that he dragged, er, invited me to. Are they fair game?
For some reason, he seemed eager
to have me accompany him to this event, although I still contend that reunions are meant strictly for the alumni of the school
in question and are likely to be torture for all significant others, especially if they are less than gregarious, like me.
I also must admit that, as a product and huge proponent of public schools, I had personal reservations about mingling with
former students from what I considered to be a rather elitist institution, even 55 years after they’d graduated.
But along with being reluctant to go, I was also reluctant to disappoint my husband. Besides, the reunion
was right in our town and he assured me it would only be for lunch.
Only five people from his class, all women,
showed up for what was not exactly a major milestone, their 55th anniversary of finishing sixth grade. As I expected, all
five appeared to be well-heeled WASPs. All were also 11 years my senior, like my husband. And I felt a little uncomfortable
about that because I’m convinced that most women harbor some resentment toward much younger women who marry their contemporaries. (Not that the decade-plus between us exactly makes me the Jewish Anna Nicole Smith.)
On some level, it’s a little
like the question a non-Jewish friend asked me over the weekend: Do Jewish women resent Gentile women who marry Jewish men,
much in the same way that black women may be inclined to resent white women who marry black men? Yes, I said, because it’s
hard not to take it as something of a personal affront. (“Why does he prefer one of them? And isn’t
that, on some level, a rejection of me?”)
One of the women at the reunion made an actual overt (albeit subtle)
comment about my age. Yet all were accomplished in some way and exceedingly cordial to me, and I began to feel enormous guilt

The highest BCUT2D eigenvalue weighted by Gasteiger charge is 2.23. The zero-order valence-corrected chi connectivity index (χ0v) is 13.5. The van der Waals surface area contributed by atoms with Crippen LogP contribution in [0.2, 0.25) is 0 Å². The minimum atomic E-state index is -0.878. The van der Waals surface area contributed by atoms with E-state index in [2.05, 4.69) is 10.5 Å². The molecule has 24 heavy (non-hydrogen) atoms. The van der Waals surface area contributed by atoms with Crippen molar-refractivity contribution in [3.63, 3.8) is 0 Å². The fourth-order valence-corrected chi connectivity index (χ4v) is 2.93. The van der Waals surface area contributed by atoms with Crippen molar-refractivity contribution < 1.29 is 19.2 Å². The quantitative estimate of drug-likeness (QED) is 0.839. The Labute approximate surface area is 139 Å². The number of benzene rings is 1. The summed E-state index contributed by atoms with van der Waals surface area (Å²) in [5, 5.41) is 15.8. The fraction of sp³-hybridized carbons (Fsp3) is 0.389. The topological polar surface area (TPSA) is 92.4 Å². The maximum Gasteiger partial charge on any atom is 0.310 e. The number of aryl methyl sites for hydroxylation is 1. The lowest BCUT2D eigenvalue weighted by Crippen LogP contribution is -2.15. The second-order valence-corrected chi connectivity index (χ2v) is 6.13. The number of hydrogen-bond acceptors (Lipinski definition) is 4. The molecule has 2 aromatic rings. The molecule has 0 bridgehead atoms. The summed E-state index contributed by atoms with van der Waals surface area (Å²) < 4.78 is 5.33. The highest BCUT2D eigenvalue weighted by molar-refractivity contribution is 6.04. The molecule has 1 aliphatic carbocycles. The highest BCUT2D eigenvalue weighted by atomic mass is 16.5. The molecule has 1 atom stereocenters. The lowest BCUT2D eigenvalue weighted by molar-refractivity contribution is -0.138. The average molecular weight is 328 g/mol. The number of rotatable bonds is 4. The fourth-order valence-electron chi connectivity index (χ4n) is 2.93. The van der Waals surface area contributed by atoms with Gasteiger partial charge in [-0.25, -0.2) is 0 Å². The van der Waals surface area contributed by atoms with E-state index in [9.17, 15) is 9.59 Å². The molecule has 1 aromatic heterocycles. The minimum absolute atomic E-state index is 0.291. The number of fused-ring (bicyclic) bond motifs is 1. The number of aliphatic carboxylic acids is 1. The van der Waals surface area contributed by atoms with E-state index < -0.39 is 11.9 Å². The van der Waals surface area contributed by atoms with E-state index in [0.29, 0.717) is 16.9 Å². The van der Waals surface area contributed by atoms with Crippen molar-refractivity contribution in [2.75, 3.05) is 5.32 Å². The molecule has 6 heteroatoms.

for having been so oppositional… until the slide show after lunch began, and I had to sit for nearly two hours viewing
hundreds of decades-old childhood photos of school plays and class activities shot before I was born, featuring people I didn’t
know. (My husband appeared in only three toward the very end, and by that point I was wavering between boiling over and falling
asleep sitting up.)
By the time it was over it was late afternoon, the sun was all but gone, and I was livid at my husband for
having pressured me into coming, even though I knew it wasn’t his fault that it had lasted so long, and I sensed
that I’d managed to put a major damper on his enjoyment, since he’d continually turned around throughout the presentation
to see if I was exasperated, which I clearly was.
So, never mind whether it’s fair for me to make my husband out to be a dolt (considering that his only
real crimes here were being a little obtuse and wanting my company). Is it fair game for me to post pictures of those women,
both at age 11 and age 67, since they are not likely to ever view my blog, which has little to offer them? (Then again, that
nut job who sullied my guestbook last week was neither female nor Jewish, I can only hope, yet that did nothing to discourage
him from logging on.)
Probably not. Then again, my husband persuaded me to join him there mostly by arguing that he needed me to
take photographs. (That’s the reason I don’t appear in any of them, along with the fact that I didn’t belong
in any of them or at the event at all!) And they are the only photos I shot all week. So, like it or not, ladies, there you
I’m hoping that I’ve blabbered on enough by now to stop soon. I’m also hoping that I’ve